Photobiomodulation for pain treatment using ML6600

Customer case

University of Toyama is a Japanese national university located in Toyama City and Takaoka City and established in 1949. It is comprised of 3 former national universities Toyama University, Toyama Medical and Pharmaceutical University, and Takaoka National College.

Modulight products: ML6600

Laser use: Studying pain treatment with photobiomodulation.

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Photobiomodulation with low-level laser or light therapy is an effective treatment for pain. It has various effects, such as analgesic (pain-relieving) effects, anti-inflammatory effects, tissue regeneration promoting effects, and wound healing effects. Photobiomodulation can be used to relief both acute and chronic pain and has the advantage of being noninvasive and safe. Earlier studies have shown that photobiomodulation affects the activity of pain-transmitting nerves, even though the mechanisms are not fully understood. Because lasers are scattered and absorbed by biological tissues, the laser intensity reaching the nerves is expected to be lower than intensity at the tissue surface. The goal of this study is to elucidate better the pain relieving mechanisms of photobiomodulation.


Laser power investigation

To study how much laser power reaches the sciatic nerve, percutaneous laser irradiation with ML6600 was applied to the sciatic nerve of five in vivo test subjects. The laser light was guided to the skin with optical fiber and collimated using a lens. The irradiation parameters were: 808 nm wavelength, 0.79 cm2 illumination area, 1 Watt/cm2 power density, 3 min illumination time, 180 J/cm2 light dose. The laser parameters were controlled using the laser software. The laser power was measured at the sciatic nerve with an implanted photodiode sensor. The average power density at the sciatic nerve was 95.1 mW/cm2 compared to the 1,000 mW/cm2 at the skin surface, showing about 90% attenuation. The average distance from the skin surface to the sciatic nerve was 6.3 mm.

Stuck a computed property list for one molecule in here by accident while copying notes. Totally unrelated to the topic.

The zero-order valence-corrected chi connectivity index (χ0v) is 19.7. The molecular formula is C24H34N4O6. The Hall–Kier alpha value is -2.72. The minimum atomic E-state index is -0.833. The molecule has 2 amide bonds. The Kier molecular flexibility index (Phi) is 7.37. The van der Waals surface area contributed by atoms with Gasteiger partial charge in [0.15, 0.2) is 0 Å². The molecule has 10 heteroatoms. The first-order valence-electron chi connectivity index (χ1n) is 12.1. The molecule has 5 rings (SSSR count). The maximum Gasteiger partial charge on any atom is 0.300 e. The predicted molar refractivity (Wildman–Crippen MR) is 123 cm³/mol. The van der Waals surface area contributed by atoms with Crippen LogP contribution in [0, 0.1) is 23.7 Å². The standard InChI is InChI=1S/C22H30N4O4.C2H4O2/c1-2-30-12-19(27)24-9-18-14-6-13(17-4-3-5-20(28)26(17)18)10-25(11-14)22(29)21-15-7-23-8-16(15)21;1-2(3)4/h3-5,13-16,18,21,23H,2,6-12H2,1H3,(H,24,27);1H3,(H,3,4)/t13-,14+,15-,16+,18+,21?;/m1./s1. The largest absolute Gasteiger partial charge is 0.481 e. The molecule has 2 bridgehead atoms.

Reproduced from Uta et al. under CC BY 4.0 License.


Studying mechanism of pain relief

The photobiomodulation mechanism for pain relief was studied by percutaneous laser irradiation of the sciatic nerve using ML6600 laser with same settings as before (808 nm, 0.79 cm2 area, 1 W/cm2). An electrode was advanced into the spinal dorsal horn (lamina II) neurons. Recordings were performed from superficial dorsal horn neurons at a depth of 20–150 µm from the surface. For mechanical stimulation, the skin was bent with thin von Frey filaments, and bending forces of 0.6, 8.0, and 26.0 g were applied. Results showed that laser irradiation did not inhibit firing evoked by 0.6 g and 8.0 g bending forces. However, a significant difference was observed between the pre-irradiation and 15 min post-irradiation at 26.0 g force.


Reproduced from Uta et al. under CC BY 4.0 License.



Percutaneous laser irradiation of the sciatic nerve axon with an 808 nm laser inhibited stimulus-evoked neuronal firing of the spinal dorsal horn. The laser power at the sciatic nerve was reduced to approximately 10% of that on the skin. Further studies to understand the relationship between laser intensity and efficacy may help establish more optimal laser conditions in clinical practice.



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Related Publications

Near-Infrared Photobiomodulation of the Peripheral Nerve Inhibits the Neuronal Firing in a Rat Spinal Dorsal Horn Evoked by Mechanical Stimulation 
Daisuke Uta, Naoya Ishibashi, Takahiro Konno, Yuki Okada, Yuki Kawase, Shinichi Tao, Toshiaki Kume
International Journal of Molecular Sciences, 2023, 24(3)

Relationship between Laser Intensity at the Peripheral Nerve and Inhibitory Effect of Percutaneous Photobiomodulation on Neuronal Firing in a Rat Spinal Dorsal Horn
Daisuke Uta, Naoya Ishibashi, Yuki Kawase, Shinichi Tao, Masahito Sawahata, Toshiaki Kume
Journal of Clinical Medicine, 2023, 12(15)


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